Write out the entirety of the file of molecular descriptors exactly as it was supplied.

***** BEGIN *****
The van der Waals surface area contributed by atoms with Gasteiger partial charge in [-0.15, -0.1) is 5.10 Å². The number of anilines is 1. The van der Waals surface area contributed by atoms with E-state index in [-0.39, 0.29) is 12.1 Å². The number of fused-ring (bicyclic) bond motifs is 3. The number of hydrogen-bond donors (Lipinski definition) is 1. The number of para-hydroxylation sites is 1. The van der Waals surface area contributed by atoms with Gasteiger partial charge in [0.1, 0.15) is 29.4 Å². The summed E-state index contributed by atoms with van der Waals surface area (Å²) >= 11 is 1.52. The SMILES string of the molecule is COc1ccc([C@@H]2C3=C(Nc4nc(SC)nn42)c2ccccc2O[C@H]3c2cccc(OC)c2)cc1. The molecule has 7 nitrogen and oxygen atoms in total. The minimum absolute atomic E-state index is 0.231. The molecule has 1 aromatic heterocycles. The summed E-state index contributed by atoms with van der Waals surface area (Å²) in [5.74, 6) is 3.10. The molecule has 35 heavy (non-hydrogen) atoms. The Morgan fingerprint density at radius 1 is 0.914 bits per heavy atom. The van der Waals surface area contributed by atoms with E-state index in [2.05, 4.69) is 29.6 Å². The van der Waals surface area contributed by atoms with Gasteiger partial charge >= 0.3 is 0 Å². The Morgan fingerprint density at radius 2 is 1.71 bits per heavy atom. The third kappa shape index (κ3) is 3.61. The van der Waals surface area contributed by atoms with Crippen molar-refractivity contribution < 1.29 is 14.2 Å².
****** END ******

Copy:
The van der Waals surface area contributed by atoms with Gasteiger partial charge in [-0.15, -0.1) is 5.10 Å². The number of anilines is 1. The van der Waals surface area contributed by atoms with E-state index in [-0.39, 0.29) is 12.1 Å². The number of fused-ring (bicyclic) bond motifs is 3. The number of hydrogen-bond donors (Lipinski definition) is 1. The number of para-hydroxylation sites is 1. The van der Waals surface area contributed by atoms with Gasteiger partial charge in [0.1, 0.15) is 29.4 Å². The summed E-state index contributed by atoms with van der Waals surface area (Å²) >= 11 is 1.52. The SMILES string of the molecule is COc1ccc([C@@H]2C3=C(Nc4nc(SC)nn42)c2ccccc2O[C@H]3c2cccc(OC)c2)cc1. The molecule has 7 nitrogen and oxygen atoms in total. The minimum absolute atomic E-state index is 0.231. The molecule has 1 aromatic heterocycles. The summed E-state index contributed by atoms with van der Waals surface area (Å²) in [5.74, 6) is 3.10. The molecule has 35 heavy (non-hydrogen) atoms. The Morgan fingerprint density at radius 1 is 0.914 bits per heavy atom. The van der Waals surface area contributed by atoms with E-state index in [2.05, 4.69) is 29.6 Å². The van der Waals surface area contributed by atoms with Gasteiger partial charge >= 0.3 is 0 Å². The Morgan fingerprint density at radius 2 is 1.71 bits per heavy atom. The third kappa shape index (κ3) is 3.61. The van der Waals surface area contributed by atoms with Crippen molar-refractivity contribution < 1.29 is 14.2 Å².